Cannabis Tax Revenue: Where Does it Go?

Cannabis tax revenue is becoming a hot topic across the United States. With more and more states legalizing cannabis for either medical or recreational use, it’s essential to understand where that money goes.

This article will catch you up on cannabis tax revenue by state, which taxes are collected, and where that revenue goes. Keep reading to learn more.

Adult-Use vs Medical Tax Revenue

The taxes revenue procedures vary from state. There are two main types of cannabis markets in the United States: medical and recreational. In medical marijuana states, only patients with a valid medical card can purchase cannabis products. In contrast, recreational marijuana states allow anyone over 21 to purchase and use cannabis products.

Sales Tax

Sales tax is collected on cannabis sales in states that have legalized recreational marijuana. Some states operate a percentage of price sales tax, while others use a weight-based system similar to cigarettes. Illinois is the only state that charges rates based on THC potency.

Cultivation Tax

This tax is applied during the cultivation phase of cannabis production. The tax rate varies by state, but it’s typically a fixed amount per ounce. The cultivation tax is applied to all harvested cannabis entering the legal market.

Excise Tax

The excise tax is a special type of tax applied to specific products or activities. In the cannabis industry, the excise tax is applied to cannabis products sold for recreational use. The tax rate varies by state, but it’s typically around 15%.

Cannabis Tax Revenue by State

California

California is one of the most progressive states when it comes to cannabis laws. The state has legalized recreational marijuana, and there is no sales tax on medical marijuana products. 

California collected over $1 billion in tax from marijuana sales in 2020. Local law requires that cannabis tax revenue goes to youth and prevention programs, remediation, research, and part of the general fund goes to the police.

Colorado

To buy recreational cannabis in Colorado, you must be at least 21 years old and present valid government-issued identification. You must be at least 18 if you want to apply for a medical marijuana card. 

Colorado collected $387 million in tax. 90% of this money is sent to the state government. Of this 90%, 15.56% of that goes to their general fund, 12.59% goes to the state public school fund, and 71.85% goes to the marijuana tax cash fund. The remaining 10% is sent to local governments.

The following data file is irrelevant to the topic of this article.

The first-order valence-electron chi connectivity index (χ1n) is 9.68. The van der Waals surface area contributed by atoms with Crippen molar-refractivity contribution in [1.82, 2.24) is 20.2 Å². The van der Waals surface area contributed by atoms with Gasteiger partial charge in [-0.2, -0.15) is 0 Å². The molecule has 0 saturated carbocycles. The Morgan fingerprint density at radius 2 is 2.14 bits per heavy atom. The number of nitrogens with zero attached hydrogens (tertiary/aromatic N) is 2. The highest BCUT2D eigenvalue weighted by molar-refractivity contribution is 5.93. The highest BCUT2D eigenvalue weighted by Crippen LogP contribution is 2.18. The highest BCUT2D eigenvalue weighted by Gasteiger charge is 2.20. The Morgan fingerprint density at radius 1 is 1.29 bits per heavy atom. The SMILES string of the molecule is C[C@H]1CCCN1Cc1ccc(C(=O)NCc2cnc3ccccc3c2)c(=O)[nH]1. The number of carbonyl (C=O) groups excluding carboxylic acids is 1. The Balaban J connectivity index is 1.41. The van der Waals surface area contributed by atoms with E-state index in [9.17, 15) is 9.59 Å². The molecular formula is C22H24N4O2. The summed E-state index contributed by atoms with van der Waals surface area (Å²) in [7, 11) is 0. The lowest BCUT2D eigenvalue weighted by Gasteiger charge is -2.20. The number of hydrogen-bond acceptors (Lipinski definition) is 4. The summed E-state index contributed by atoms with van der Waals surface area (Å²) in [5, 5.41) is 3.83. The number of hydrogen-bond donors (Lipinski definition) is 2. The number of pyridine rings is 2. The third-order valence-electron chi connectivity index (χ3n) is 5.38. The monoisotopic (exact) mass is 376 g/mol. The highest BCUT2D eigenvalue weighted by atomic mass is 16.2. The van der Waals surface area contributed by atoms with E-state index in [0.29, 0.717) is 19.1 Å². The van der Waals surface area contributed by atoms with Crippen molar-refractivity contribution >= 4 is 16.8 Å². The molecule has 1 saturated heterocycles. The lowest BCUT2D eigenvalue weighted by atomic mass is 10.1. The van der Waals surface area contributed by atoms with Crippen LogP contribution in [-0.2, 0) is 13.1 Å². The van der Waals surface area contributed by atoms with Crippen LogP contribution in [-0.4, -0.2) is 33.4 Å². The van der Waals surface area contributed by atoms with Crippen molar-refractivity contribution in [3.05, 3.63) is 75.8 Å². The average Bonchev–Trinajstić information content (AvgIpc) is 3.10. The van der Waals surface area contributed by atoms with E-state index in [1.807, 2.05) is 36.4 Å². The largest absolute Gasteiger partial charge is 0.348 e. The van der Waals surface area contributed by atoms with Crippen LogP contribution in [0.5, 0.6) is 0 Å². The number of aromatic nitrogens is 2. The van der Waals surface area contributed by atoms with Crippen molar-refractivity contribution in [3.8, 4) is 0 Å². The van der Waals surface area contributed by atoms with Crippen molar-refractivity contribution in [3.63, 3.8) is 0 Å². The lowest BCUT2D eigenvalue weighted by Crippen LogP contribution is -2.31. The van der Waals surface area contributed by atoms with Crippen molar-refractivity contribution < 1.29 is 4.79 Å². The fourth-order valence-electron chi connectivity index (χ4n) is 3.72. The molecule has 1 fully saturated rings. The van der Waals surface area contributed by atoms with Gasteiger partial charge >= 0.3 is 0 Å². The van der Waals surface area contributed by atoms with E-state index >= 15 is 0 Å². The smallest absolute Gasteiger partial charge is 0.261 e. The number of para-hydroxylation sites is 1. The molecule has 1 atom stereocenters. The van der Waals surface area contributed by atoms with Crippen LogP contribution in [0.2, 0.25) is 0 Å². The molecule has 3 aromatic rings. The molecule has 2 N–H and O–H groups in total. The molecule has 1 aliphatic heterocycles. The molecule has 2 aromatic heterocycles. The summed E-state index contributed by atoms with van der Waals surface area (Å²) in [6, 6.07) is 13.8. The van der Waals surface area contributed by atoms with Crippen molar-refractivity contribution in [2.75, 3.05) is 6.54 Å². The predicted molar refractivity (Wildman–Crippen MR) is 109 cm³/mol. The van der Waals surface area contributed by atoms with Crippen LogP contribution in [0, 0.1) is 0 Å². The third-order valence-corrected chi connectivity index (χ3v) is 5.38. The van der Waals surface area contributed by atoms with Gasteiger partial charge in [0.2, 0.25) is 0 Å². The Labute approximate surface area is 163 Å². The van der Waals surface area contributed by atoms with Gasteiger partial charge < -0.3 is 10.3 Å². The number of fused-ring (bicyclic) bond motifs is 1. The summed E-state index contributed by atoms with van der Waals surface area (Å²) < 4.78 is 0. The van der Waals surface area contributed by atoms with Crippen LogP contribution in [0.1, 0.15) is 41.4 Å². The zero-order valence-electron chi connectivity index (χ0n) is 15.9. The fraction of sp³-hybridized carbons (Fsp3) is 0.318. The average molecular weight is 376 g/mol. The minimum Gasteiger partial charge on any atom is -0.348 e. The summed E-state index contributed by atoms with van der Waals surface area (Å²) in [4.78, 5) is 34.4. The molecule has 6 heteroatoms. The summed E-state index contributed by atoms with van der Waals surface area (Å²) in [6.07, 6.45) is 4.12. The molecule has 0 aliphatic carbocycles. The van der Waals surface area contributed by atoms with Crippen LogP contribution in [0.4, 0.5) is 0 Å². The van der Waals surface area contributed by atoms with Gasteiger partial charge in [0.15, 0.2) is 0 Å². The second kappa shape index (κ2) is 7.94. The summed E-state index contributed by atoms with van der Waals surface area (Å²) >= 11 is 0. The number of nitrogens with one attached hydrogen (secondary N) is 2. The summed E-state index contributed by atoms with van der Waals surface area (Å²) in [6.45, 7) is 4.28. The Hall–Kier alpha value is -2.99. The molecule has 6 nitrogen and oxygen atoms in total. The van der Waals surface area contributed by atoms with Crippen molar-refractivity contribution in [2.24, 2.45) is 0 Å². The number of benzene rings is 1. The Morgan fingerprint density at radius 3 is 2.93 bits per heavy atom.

Massachusetts

Individuals over the age of 21 can legally purchase and use recreational cannabis/marijuana in Massachusetts. People do not need to be a resident of Massachusetts to purchase marijuana. Still, they will be required to show a government-issued ID. 

Massachusetts collected $81 million in tax. Sales tax is distributed to the general fund, the School Building Authority, and the Massachusetts Bay Transportation Authority. The excise tax support programs like the Alcoholism Administration and the Cannabis Control Commission.

Nevada

With the vivid nightlife in Las Vegas, the Nevada market is quickly growing. A person who is 21 years old or older may possess up to one ounce of marijuana or 1/8 ounce of cannabis concentrate. 

Nevada collected $105 million tax. The retail tax is sent to the state rainy day fund. The wholesale tax is split between the rainy day fund and cover expenses.

How Does Tax Revenue Affect Different Cannabis Products?

Delta-8

Delta-8 THC comes from the hemp plant and does not contain more than .3% THC, so it is not subject to the tax laws as high THC cannabis. However, the DOJ has classed Delta 8 as a controlled substance. This means deductibles can only be claimed for Delta-8 products for inventory costs.

CBD and Hemp-Based products

Hemp-based products are not subject to state excise tax in any state. The only taxes that may apply are the sales and cultivation taxes.

Final Thoughts

A deeper understanding of taxes, finances, and accounting increases your chances of having a successful and profitable cannabis business. If you’re just getting into the industry, contact us today for a free 30-minute consultation to discuss your business’s accounting, bookkeeping, and financial procedures.